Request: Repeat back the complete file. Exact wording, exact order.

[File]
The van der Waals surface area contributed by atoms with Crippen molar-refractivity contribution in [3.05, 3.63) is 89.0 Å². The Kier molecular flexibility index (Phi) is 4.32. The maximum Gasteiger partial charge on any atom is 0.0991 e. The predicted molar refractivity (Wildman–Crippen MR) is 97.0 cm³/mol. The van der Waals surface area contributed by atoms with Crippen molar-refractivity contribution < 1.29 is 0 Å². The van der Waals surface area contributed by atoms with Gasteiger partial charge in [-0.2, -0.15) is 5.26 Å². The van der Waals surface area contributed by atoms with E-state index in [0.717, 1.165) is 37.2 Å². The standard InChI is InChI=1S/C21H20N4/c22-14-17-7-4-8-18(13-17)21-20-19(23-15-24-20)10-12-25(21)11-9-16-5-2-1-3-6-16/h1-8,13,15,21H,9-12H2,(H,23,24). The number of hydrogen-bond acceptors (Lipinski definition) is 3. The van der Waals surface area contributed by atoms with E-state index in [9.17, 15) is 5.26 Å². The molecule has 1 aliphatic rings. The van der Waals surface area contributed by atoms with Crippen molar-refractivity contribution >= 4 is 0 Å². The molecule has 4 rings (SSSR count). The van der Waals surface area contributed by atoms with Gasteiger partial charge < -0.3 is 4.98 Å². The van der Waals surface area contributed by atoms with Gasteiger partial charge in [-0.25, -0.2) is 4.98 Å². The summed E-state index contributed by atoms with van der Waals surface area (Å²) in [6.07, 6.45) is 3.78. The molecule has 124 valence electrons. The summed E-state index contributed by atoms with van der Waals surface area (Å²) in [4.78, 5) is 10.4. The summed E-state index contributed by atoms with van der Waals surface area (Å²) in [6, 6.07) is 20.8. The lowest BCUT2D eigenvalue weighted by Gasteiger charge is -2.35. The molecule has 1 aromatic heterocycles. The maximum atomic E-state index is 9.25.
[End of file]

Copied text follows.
The van der Waals surface area contributed by atoms with Crippen molar-refractivity contribution in [3.05, 3.63) is 89.0 Å². The Kier molecular flexibility index (Phi) is 4.32. The maximum Gasteiger partial charge on any atom is 0.0991 e. The predicted molar refractivity (Wildman–Crippen MR) is 97.0 cm³/mol. The van der Waals surface area contributed by atoms with Crippen molar-refractivity contribution < 1.29 is 0 Å². The van der Waals surface area contributed by atoms with Gasteiger partial charge in [-0.2, -0.15) is 5.26 Å². The van der Waals surface area contributed by atoms with E-state index in [0.717, 1.165) is 37.2 Å². The standard InChI is InChI=1S/C21H20N4/c22-14-17-7-4-8-18(13-17)21-20-19(23-15-24-20)10-12-25(21)11-9-16-5-2-1-3-6-16/h1-8,13,15,21H,9-12H2,(H,23,24). The number of hydrogen-bond acceptors (Lipinski definition) is 3. The van der Waals surface area contributed by atoms with E-state index in [9.17, 15) is 5.26 Å². The molecule has 1 aliphatic rings. The van der Waals surface area contributed by atoms with Crippen molar-refractivity contribution >= 4 is 0 Å². The molecule has 4 rings (SSSR count). The van der Waals surface area contributed by atoms with Gasteiger partial charge < -0.3 is 4.98 Å². The van der Waals surface area contributed by atoms with Gasteiger partial charge in [-0.25, -0.2) is 4.98 Å². The summed E-state index contributed by atoms with van der Waals surface area (Å²) in [6.07, 6.45) is 3.78. The molecule has 124 valence electrons. The summed E-state index contributed by atoms with van der Waals surface area (Å²) in [4.78, 5) is 10.4. The summed E-state index contributed by atoms with van der Waals surface area (Å²) in [6, 6.07) is 20.8. The lowest BCUT2D eigenvalue weighted by Gasteiger charge is -2.35. The molecule has 1 aromatic heterocycles. The maximum atomic E-state index is 9.25.